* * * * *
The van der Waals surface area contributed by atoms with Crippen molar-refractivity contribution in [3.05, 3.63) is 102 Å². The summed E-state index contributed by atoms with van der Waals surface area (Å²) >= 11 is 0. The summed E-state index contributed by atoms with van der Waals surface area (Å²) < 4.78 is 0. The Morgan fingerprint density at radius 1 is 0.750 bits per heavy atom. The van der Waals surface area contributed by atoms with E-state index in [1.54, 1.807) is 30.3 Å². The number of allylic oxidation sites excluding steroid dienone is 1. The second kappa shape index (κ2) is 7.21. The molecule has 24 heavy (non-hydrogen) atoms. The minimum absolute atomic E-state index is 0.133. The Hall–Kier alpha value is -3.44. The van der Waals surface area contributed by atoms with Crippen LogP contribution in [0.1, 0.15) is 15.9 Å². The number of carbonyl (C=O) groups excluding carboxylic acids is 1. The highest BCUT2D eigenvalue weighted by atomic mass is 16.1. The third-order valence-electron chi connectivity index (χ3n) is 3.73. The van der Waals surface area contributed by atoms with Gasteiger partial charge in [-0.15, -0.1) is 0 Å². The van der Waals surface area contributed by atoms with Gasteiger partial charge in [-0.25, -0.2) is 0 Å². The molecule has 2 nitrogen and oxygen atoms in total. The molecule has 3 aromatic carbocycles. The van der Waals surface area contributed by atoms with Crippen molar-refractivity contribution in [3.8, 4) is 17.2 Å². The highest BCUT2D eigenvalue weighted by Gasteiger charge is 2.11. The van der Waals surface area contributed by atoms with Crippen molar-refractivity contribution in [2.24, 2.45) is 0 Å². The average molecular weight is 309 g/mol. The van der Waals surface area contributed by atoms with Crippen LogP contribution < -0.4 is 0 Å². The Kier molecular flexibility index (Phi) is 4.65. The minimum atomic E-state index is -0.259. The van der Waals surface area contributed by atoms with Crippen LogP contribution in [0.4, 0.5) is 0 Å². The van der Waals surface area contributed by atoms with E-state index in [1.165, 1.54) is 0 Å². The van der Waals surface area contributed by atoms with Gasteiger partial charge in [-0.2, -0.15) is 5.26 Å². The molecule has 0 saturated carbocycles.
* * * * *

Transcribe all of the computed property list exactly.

The van der Waals surface area contributed by atoms with Crippen molar-refractivity contribution in [3.05, 3.63) is 102 Å². The summed E-state index contributed by atoms with van der Waals surface area (Å²) >= 11 is 0. The summed E-state index contributed by atoms with van der Waals surface area (Å²) < 4.78 is 0. The Morgan fingerprint density at radius 1 is 0.750 bits per heavy atom. The van der Waals surface area contributed by atoms with E-state index in [1.54, 1.807) is 30.3 Å². The number of allylic oxidation sites excluding steroid dienone is 1. The second kappa shape index (κ2) is 7.21. The molecule has 24 heavy (non-hydrogen) atoms. The minimum absolute atomic E-state index is 0.133. The Hall–Kier alpha value is -3.44. The van der Waals surface area contributed by atoms with Crippen LogP contribution in [0.1, 0.15) is 15.9 Å². The number of carbonyl (C=O) groups excluding carboxylic acids is 1. The highest BCUT2D eigenvalue weighted by atomic mass is 16.1. The third-order valence-electron chi connectivity index (χ3n) is 3.73. The van der Waals surface area contributed by atoms with Gasteiger partial charge in [-0.15, -0.1) is 0 Å². The van der Waals surface area contributed by atoms with Gasteiger partial charge in [-0.25, -0.2) is 0 Å². The molecule has 2 nitrogen and oxygen atoms in total. The molecule has 3 aromatic carbocycles. The van der Waals surface area contributed by atoms with Crippen molar-refractivity contribution in [3.8, 4) is 17.2 Å². The highest BCUT2D eigenvalue weighted by Gasteiger charge is 2.11. The van der Waals surface area contributed by atoms with Crippen molar-refractivity contribution in [2.24, 2.45) is 0 Å². The average molecular weight is 309 g/mol. The van der Waals surface area contributed by atoms with Crippen LogP contribution < -0.4 is 0 Å². The Kier molecular flexibility index (Phi) is 4.65. The minimum atomic E-state index is -0.259. The van der Waals surface area contributed by atoms with Crippen LogP contribution in [0.4, 0.5) is 0 Å². The van der Waals surface area contributed by atoms with E-state index in [1.165, 1.54) is 0 Å². The van der Waals surface area contributed by atoms with Gasteiger partial charge in [-0.2, -0.15) is 5.26 Å². The molecule has 0 saturated carbocycles.